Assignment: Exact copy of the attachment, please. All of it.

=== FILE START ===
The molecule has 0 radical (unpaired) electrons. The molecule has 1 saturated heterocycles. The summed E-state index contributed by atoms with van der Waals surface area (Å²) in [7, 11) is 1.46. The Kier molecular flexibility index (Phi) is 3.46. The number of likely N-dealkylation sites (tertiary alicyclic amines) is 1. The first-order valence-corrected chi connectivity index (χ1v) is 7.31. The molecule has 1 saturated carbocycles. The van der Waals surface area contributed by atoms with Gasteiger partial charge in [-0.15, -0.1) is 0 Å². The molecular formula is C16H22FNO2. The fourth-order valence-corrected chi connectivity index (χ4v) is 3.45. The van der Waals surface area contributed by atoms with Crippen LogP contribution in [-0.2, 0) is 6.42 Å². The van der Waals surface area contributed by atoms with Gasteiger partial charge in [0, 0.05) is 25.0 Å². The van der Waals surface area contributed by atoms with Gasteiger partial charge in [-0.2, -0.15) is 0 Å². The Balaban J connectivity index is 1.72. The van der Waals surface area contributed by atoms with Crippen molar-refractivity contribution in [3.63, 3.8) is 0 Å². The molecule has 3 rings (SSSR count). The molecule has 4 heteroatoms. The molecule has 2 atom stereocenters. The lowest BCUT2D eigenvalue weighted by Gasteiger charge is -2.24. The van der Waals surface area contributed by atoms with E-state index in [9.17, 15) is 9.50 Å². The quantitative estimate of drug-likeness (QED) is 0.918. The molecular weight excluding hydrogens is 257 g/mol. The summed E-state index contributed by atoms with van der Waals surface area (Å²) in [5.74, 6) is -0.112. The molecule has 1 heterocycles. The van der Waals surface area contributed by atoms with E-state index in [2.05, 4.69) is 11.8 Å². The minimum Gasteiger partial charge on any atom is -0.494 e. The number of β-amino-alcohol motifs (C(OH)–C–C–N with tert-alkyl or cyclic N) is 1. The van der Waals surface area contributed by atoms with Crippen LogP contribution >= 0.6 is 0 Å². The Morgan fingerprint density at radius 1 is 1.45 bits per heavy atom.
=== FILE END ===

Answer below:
The molecule has 0 radical (unpaired) electrons. The molecule has 1 saturated heterocycles. The summed E-state index contributed by atoms with van der Waals surface area (Å²) in [7, 11) is 1.46. The Kier molecular flexibility index (Phi) is 3.46. The number of likely N-dealkylation sites (tertiary alicyclic amines) is 1. The first-order valence-corrected chi connectivity index (χ1v) is 7.31. The molecule has 1 saturated carbocycles. The van der Waals surface area contributed by atoms with Gasteiger partial charge in [-0.15, -0.1) is 0 Å². The molecular formula is C16H22FNO2. The fourth-order valence-corrected chi connectivity index (χ4v) is 3.45. The van der Waals surface area contributed by atoms with Crippen LogP contribution in [-0.2, 0) is 6.42 Å². The van der Waals surface area contributed by atoms with Gasteiger partial charge in [0, 0.05) is 25.0 Å². The van der Waals surface area contributed by atoms with Gasteiger partial charge in [-0.2, -0.15) is 0 Å². The Balaban J connectivity index is 1.72. The van der Waals surface area contributed by atoms with Crippen molar-refractivity contribution in [3.63, 3.8) is 0 Å². The molecule has 3 rings (SSSR count). The molecule has 4 heteroatoms. The molecule has 2 atom stereocenters. The lowest BCUT2D eigenvalue weighted by Gasteiger charge is -2.24. The van der Waals surface area contributed by atoms with E-state index in [9.17, 15) is 9.50 Å². The quantitative estimate of drug-likeness (QED) is 0.918. The molecular weight excluding hydrogens is 257 g/mol. The summed E-state index contributed by atoms with van der Waals surface area (Å²) in [5.74, 6) is -0.112. The molecule has 1 heterocycles. The van der Waals surface area contributed by atoms with E-state index in [2.05, 4.69) is 11.8 Å². The minimum Gasteiger partial charge on any atom is -0.494 e. The number of β-amino-alcohol motifs (C(OH)–C–C–N with tert-alkyl or cyclic N) is 1. The van der Waals surface area contributed by atoms with Crippen LogP contribution >= 0.6 is 0 Å². The Morgan fingerprint density at radius 1 is 1.45 bits per heavy atom.